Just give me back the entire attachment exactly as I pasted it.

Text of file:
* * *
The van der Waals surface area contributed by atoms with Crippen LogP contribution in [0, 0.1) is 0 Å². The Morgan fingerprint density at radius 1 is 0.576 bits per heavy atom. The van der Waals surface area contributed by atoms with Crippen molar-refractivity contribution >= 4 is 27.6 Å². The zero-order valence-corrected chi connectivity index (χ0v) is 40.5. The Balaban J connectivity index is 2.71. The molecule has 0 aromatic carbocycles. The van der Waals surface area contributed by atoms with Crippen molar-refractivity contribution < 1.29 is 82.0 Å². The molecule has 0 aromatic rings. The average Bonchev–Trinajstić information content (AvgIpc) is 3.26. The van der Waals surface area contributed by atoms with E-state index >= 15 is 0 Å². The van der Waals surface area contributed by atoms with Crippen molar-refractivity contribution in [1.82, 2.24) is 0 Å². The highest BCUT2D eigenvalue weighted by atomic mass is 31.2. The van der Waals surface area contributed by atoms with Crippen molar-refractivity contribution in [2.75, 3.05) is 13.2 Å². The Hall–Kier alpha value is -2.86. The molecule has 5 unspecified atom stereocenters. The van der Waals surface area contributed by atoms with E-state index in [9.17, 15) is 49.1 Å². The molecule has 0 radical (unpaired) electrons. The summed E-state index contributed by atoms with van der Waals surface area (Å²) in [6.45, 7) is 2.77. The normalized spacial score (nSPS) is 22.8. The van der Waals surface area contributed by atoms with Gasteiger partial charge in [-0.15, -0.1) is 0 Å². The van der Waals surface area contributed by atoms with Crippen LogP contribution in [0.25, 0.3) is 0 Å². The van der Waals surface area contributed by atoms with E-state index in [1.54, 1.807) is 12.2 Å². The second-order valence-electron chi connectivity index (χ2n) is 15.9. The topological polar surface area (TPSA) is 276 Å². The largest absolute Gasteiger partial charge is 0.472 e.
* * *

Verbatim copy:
The van der Waals surface area contributed by atoms with Crippen LogP contribution in [0, 0.1) is 0 Å². The Morgan fingerprint density at radius 1 is 0.576 bits per heavy atom. The van der Waals surface area contributed by atoms with Crippen molar-refractivity contribution >= 4 is 27.6 Å². The zero-order valence-corrected chi connectivity index (χ0v) is 40.5. The Balaban J connectivity index is 2.71. The molecule has 0 aromatic carbocycles. The van der Waals surface area contributed by atoms with Crippen molar-refractivity contribution < 1.29 is 82.0 Å². The molecule has 0 aromatic rings. The average Bonchev–Trinajstić information content (AvgIpc) is 3.26. The van der Waals surface area contributed by atoms with E-state index >= 15 is 0 Å². The van der Waals surface area contributed by atoms with Crippen molar-refractivity contribution in [1.82, 2.24) is 0 Å². The highest BCUT2D eigenvalue weighted by atomic mass is 31.2. The van der Waals surface area contributed by atoms with Crippen molar-refractivity contribution in [2.75, 3.05) is 13.2 Å². The Hall–Kier alpha value is -2.86. The molecule has 5 unspecified atom stereocenters. The van der Waals surface area contributed by atoms with E-state index in [9.17, 15) is 49.1 Å². The molecule has 0 radical (unpaired) electrons. The summed E-state index contributed by atoms with van der Waals surface area (Å²) in [6.45, 7) is 2.77. The normalized spacial score (nSPS) is 22.8. The van der Waals surface area contributed by atoms with Gasteiger partial charge in [-0.15, -0.1) is 0 Å². The van der Waals surface area contributed by atoms with Crippen LogP contribution in [0.25, 0.3) is 0 Å². The van der Waals surface area contributed by atoms with E-state index in [1.54, 1.807) is 12.2 Å². The second-order valence-electron chi connectivity index (χ2n) is 15.9. The topological polar surface area (TPSA) is 276 Å². The largest absolute Gasteiger partial charge is 0.472 e.